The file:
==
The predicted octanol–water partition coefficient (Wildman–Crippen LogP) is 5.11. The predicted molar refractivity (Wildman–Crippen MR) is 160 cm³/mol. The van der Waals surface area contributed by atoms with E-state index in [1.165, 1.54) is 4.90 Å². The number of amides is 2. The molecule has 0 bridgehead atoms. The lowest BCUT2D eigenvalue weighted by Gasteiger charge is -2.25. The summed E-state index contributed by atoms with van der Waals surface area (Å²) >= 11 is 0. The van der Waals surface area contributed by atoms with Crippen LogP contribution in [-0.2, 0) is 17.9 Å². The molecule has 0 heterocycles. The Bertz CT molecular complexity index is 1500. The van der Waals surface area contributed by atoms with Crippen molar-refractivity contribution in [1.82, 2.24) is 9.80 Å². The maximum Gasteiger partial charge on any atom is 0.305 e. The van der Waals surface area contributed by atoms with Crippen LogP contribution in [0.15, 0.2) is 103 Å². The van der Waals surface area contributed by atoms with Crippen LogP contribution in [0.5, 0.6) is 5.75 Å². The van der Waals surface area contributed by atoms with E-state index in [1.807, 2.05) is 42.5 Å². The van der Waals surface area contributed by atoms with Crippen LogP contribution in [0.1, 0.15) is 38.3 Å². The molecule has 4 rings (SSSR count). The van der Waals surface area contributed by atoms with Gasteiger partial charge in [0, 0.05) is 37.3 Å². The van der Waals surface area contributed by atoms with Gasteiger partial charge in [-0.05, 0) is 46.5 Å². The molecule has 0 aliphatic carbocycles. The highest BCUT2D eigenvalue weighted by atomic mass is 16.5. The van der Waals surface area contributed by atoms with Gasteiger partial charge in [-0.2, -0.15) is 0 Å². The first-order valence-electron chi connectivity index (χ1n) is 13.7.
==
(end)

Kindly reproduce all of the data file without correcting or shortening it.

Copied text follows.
The predicted octanol–water partition coefficient (Wildman–Crippen LogP) is 5.11. The predicted molar refractivity (Wildman–Crippen MR) is 160 cm³/mol. The van der Waals surface area contributed by atoms with E-state index in [1.165, 1.54) is 4.90 Å². The number of amides is 2. The molecule has 0 bridgehead atoms. The lowest BCUT2D eigenvalue weighted by Gasteiger charge is -2.25. The summed E-state index contributed by atoms with van der Waals surface area (Å²) >= 11 is 0. The van der Waals surface area contributed by atoms with Crippen LogP contribution in [-0.2, 0) is 17.9 Å². The molecule has 0 heterocycles. The Bertz CT molecular complexity index is 1500. The van der Waals surface area contributed by atoms with Crippen molar-refractivity contribution in [1.82, 2.24) is 9.80 Å². The maximum Gasteiger partial charge on any atom is 0.305 e. The van der Waals surface area contributed by atoms with Crippen LogP contribution in [0.15, 0.2) is 103 Å². The van der Waals surface area contributed by atoms with Crippen LogP contribution in [0.5, 0.6) is 5.75 Å². The van der Waals surface area contributed by atoms with E-state index in [1.807, 2.05) is 42.5 Å². The van der Waals surface area contributed by atoms with Crippen LogP contribution in [0.1, 0.15) is 38.3 Å². The molecule has 4 rings (SSSR count). The van der Waals surface area contributed by atoms with Gasteiger partial charge in [0, 0.05) is 37.3 Å². The van der Waals surface area contributed by atoms with Gasteiger partial charge in [-0.05, 0) is 46.5 Å². The molecule has 0 aliphatic carbocycles. The highest BCUT2D eigenvalue weighted by atomic mass is 16.5. The van der Waals surface area contributed by atoms with Gasteiger partial charge in [-0.2, -0.15) is 0 Å². The first-order valence-electron chi connectivity index (χ1n) is 13.7.